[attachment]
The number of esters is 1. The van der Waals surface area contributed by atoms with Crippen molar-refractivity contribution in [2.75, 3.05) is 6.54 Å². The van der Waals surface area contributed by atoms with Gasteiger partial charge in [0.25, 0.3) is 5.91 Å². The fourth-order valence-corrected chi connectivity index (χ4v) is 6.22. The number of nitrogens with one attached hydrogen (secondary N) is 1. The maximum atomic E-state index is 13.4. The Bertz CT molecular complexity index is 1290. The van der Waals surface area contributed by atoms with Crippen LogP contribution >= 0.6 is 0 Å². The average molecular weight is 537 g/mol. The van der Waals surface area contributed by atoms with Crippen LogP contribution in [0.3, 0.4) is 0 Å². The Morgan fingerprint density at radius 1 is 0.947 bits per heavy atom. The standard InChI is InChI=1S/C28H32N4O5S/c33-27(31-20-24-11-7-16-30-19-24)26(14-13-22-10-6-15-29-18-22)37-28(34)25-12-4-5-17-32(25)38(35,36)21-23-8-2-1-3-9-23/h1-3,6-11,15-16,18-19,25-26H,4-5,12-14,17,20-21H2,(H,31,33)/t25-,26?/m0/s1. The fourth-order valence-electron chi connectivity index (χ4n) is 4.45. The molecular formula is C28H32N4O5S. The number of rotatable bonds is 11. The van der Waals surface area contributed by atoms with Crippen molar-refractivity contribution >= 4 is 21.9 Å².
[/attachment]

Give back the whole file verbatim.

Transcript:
The number of esters is 1. The van der Waals surface area contributed by atoms with Crippen molar-refractivity contribution in [2.75, 3.05) is 6.54 Å². The van der Waals surface area contributed by atoms with Gasteiger partial charge in [0.25, 0.3) is 5.91 Å². The fourth-order valence-corrected chi connectivity index (χ4v) is 6.22. The number of nitrogens with one attached hydrogen (secondary N) is 1. The maximum atomic E-state index is 13.4. The Bertz CT molecular complexity index is 1290. The van der Waals surface area contributed by atoms with Crippen LogP contribution >= 0.6 is 0 Å². The average molecular weight is 537 g/mol. The van der Waals surface area contributed by atoms with Crippen LogP contribution in [0.3, 0.4) is 0 Å². The Morgan fingerprint density at radius 1 is 0.947 bits per heavy atom. The standard InChI is InChI=1S/C28H32N4O5S/c33-27(31-20-24-11-7-16-30-19-24)26(14-13-22-10-6-15-29-18-22)37-28(34)25-12-4-5-17-32(25)38(35,36)21-23-8-2-1-3-9-23/h1-3,6-11,15-16,18-19,25-26H,4-5,12-14,17,20-21H2,(H,31,33)/t25-,26?/m0/s1. The fourth-order valence-electron chi connectivity index (χ4n) is 4.45. The molecular formula is C28H32N4O5S. The number of rotatable bonds is 11. The van der Waals surface area contributed by atoms with Crippen molar-refractivity contribution >= 4 is 21.9 Å².